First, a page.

Joe Lhota spent more than 30 years quietly stalking New York City’s halls of power, remaining largely unknown as he sat at Mayor Rudolph Giuliani’s right hand during eight crisis-filled years at City Hall and in boardrooms at investment banks and Madison Square Garden.
But Lhota’s time behind the scenes came to an end last year when Superstorm Sandy slammed into the East Coast. His steady leadership as the new chairman of the Metropolitan Transportation Authority propelled him into an even more prominent role: the Republican candidate for mayor.
For the first time, one of the city’s top supporting actors has the stage to himself.
“This is my first time as a candidate, and it’s a very different experience,” Lhota said in an interview. “Now I lead the decision-making process.”
Lhota has made his managerial experience the centerpiece of his campaign, saying he is more qualified than Democrat Bill de Blasio to maintain the public safety gains made under outgoing Mayor Michael Bloomberg and to navigate a looming fiscal crisis, which includes multibillion-dollar contract negotiations with every city union.
But despite his expansive resume, Lhota faces long odds in continuing a GOP winning streak that has prevented a Democrat from capturing City Hall since David Dinkins was elected in 1989, even though Democrats outnumber the GOP 6-to-1 in the city.
“The stars have to be aligned just right for a Republican to win,” said Kenneth Sherrill, former political science professor at Hunter College. He noted that Giuliani benefited from a crime epidemic while Bloomberg surged in the polls after the September 11 terror attacks and drew on his own immense fortune to finance his campaign.
“Unless there’s some kind of disaster, Lhota has a much tougher hand to play,” Sherrill said.
Lhota’s win in the Republican primary was dramatically overshadowed by the headline-grabbing soap opera that was the Democratic contest. His fundraising has been sluggish; the $4 million he raised for the primary was dwarfed by the $7.4 million raked in by de Blasio.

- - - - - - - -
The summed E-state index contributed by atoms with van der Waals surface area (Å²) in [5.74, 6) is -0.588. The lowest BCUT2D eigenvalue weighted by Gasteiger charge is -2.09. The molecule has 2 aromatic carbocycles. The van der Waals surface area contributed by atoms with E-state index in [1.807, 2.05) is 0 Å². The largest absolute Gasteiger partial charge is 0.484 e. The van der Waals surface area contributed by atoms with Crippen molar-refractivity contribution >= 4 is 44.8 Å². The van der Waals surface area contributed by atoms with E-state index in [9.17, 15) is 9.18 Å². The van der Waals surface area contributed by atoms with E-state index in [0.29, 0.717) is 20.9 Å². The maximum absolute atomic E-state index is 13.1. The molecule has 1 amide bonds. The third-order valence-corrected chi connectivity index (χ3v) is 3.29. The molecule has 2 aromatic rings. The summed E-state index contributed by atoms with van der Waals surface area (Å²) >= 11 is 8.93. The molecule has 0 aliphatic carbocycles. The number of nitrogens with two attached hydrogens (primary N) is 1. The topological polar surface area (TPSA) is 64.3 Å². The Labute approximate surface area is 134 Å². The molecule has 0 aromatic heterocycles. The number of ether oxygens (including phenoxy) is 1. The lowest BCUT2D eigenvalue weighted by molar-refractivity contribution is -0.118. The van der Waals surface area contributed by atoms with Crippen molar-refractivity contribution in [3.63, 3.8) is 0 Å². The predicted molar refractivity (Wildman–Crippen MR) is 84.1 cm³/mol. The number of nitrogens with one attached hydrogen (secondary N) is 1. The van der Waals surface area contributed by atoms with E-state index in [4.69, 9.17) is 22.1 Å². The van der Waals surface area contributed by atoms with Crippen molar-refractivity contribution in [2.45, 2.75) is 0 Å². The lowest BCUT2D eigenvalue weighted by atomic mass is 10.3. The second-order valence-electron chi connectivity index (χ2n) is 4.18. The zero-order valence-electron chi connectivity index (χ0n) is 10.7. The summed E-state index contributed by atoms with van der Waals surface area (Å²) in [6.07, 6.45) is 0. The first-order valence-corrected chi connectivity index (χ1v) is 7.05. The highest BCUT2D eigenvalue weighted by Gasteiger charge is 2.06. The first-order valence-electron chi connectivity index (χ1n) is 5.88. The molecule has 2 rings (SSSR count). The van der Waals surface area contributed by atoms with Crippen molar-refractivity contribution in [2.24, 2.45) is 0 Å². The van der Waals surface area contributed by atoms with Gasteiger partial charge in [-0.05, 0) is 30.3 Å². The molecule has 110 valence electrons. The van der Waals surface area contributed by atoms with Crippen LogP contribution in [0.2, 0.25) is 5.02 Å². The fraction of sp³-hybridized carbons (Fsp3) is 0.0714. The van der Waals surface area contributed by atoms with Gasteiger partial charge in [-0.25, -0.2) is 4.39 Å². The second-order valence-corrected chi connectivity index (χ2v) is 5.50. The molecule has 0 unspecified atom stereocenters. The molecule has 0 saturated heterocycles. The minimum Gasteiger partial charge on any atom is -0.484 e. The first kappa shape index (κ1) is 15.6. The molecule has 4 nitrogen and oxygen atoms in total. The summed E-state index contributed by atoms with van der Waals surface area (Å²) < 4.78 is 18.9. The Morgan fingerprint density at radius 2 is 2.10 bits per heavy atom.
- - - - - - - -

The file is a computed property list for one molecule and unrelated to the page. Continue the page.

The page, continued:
And 30 percent of New Yorkers do not know enough about him to even form an opinion. But perhaps of greater concern for Lhota is the 41 percent who have a negative impression of him. Overall, he trailed de Blasio 65 to 22 percent. But Lhota is convinced that voters will be wary of de Blasio’s liberalism and opt for “the executive-level leadership” that he believes defines his professional life.
Lhota, 58, likes to say the city is in his blood. His grandfather was a firefighter, his grandmother a teacher and his father a cop. He was born in the Bronx and went on to Georgetown University and Harvard Business. He returned to New York and managed municipal finance investments for First Boston and Paine Webber before joining Giuliani’s administration in 1994.
He was budget director and then deputy mayor of operations, a post from which he oversaw 75 percent of the city’s workforce. He was at the forefront of several of Giuliani’s priorities, such as
slashing City Council funds, trimming welfare rolls and closing Staten Island’s Fresh Kills, the city’s last landfill.
He also was by the mayor’s side during the terror attacks and has said he “was nearly killed two or three times” that day by falling debris.
Lhota, who was diagnosed with lymphoma in 2006, refers to himself as a “9/11 cancer survivor” and says his doctors believe his cancer was caused by his time at Ground Zero. He is in remission and is enrolled in the city’s World Trade Center health program.
Lhota also was embroiled in some of the confrontations that helped define the Giuliani years. He led City Hall’s threats to strip the Brooklyn Museum of its funding and its home over its decision to display an exhibit mocking a Christian symbol.
After the decision ignited a debate over free speech and censorship, the administration backed down. Lhota has said he does not regret the episode.
Giuliani, who is a polarizing figure in the city, made only a handful of appearances for Lhota during the primary and has yet to campaign for him in the general election.
After leaving City Hall, Lhota returned to the private sector, becoming executive vice president at Cablevision and its sister company, Madison Square Garden. After helping lead a $1 billion renovation at the famed arena, he again felt the call of public service and was appointed by Democratic Gov. Andrew Cuomo — who, even while endorsing de Blasio last week, praised Lhota as “a great professional” — to run the MTA in 2011.
Bearded and bespectacled, Lhota received acclaim for steering the agency through the superstorm, though his 14-month tenure had some rocky moments. At one heated board meeting, he flashed his famed temper by yelling at a 77-year-old Holocaust survivor to a man” and he oversaw an unpopular fare increase.
He resigned last December to run for mayor and led the Republican campaign from start to finish. He said he loves “being in the underdog position” and “will be on offense the whole time” until the Nov. 5 election.
“I’ll hold my own,” he said with a smile.